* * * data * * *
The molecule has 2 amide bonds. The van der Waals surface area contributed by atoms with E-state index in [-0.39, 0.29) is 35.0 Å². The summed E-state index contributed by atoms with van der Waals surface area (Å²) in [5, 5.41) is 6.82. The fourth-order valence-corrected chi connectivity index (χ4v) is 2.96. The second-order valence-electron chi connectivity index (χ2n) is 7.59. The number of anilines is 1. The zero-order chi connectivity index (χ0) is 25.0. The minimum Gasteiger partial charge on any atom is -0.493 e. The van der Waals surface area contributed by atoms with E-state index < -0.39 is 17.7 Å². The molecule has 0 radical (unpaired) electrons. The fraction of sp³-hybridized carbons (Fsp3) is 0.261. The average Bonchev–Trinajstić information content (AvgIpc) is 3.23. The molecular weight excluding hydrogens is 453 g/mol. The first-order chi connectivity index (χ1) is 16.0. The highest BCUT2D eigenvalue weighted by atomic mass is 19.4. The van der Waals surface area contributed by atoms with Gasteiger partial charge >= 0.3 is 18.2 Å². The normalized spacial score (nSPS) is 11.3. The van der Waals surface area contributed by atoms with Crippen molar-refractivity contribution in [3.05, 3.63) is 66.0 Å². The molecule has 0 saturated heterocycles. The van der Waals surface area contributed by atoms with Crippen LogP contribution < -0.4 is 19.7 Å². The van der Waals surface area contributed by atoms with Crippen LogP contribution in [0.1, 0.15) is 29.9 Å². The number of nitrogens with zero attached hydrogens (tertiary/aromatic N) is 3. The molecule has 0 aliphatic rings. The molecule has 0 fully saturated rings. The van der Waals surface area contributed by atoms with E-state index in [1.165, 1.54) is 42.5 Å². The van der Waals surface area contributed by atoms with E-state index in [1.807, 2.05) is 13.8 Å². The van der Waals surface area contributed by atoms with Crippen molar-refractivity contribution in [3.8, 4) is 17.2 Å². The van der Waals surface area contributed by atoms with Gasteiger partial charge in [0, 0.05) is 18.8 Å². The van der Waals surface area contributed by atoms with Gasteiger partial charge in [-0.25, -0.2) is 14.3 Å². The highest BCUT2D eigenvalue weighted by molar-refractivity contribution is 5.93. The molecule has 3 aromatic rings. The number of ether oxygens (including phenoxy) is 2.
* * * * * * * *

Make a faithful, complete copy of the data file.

The molecule has 2 amide bonds. The van der Waals surface area contributed by atoms with E-state index in [-0.39, 0.29) is 35.0 Å². The summed E-state index contributed by atoms with van der Waals surface area (Å²) in [5, 5.41) is 6.82. The fourth-order valence-corrected chi connectivity index (χ4v) is 2.96. The second-order valence-electron chi connectivity index (χ2n) is 7.59. The number of anilines is 1. The zero-order chi connectivity index (χ0) is 25.0. The minimum Gasteiger partial charge on any atom is -0.493 e. The van der Waals surface area contributed by atoms with E-state index < -0.39 is 17.7 Å². The molecule has 0 radical (unpaired) electrons. The fraction of sp³-hybridized carbons (Fsp3) is 0.261. The average Bonchev–Trinajstić information content (AvgIpc) is 3.23. The molecular weight excluding hydrogens is 453 g/mol. The first-order chi connectivity index (χ1) is 16.0. The highest BCUT2D eigenvalue weighted by atomic mass is 19.4. The van der Waals surface area contributed by atoms with Gasteiger partial charge >= 0.3 is 18.2 Å². The normalized spacial score (nSPS) is 11.3. The van der Waals surface area contributed by atoms with Crippen molar-refractivity contribution in [3.05, 3.63) is 66.0 Å². The molecule has 0 saturated heterocycles. The van der Waals surface area contributed by atoms with Crippen LogP contribution < -0.4 is 19.7 Å². The van der Waals surface area contributed by atoms with Crippen LogP contribution in [0.1, 0.15) is 29.9 Å². The number of nitrogens with zero attached hydrogens (tertiary/aromatic N) is 3. The molecule has 0 aliphatic rings. The molecule has 0 fully saturated rings. The van der Waals surface area contributed by atoms with E-state index in [1.165, 1.54) is 42.5 Å². The van der Waals surface area contributed by atoms with E-state index in [1.807, 2.05) is 13.8 Å². The van der Waals surface area contributed by atoms with Crippen molar-refractivity contribution in [3.8, 4) is 17.2 Å². The van der Waals surface area contributed by atoms with Gasteiger partial charge in [0, 0.05) is 18.8 Å². The van der Waals surface area contributed by atoms with Gasteiger partial charge in [-0.25, -0.2) is 14.3 Å². The highest BCUT2D eigenvalue weighted by molar-refractivity contribution is 5.93. The molecule has 3 aromatic rings. The number of ether oxygens (including phenoxy) is 2.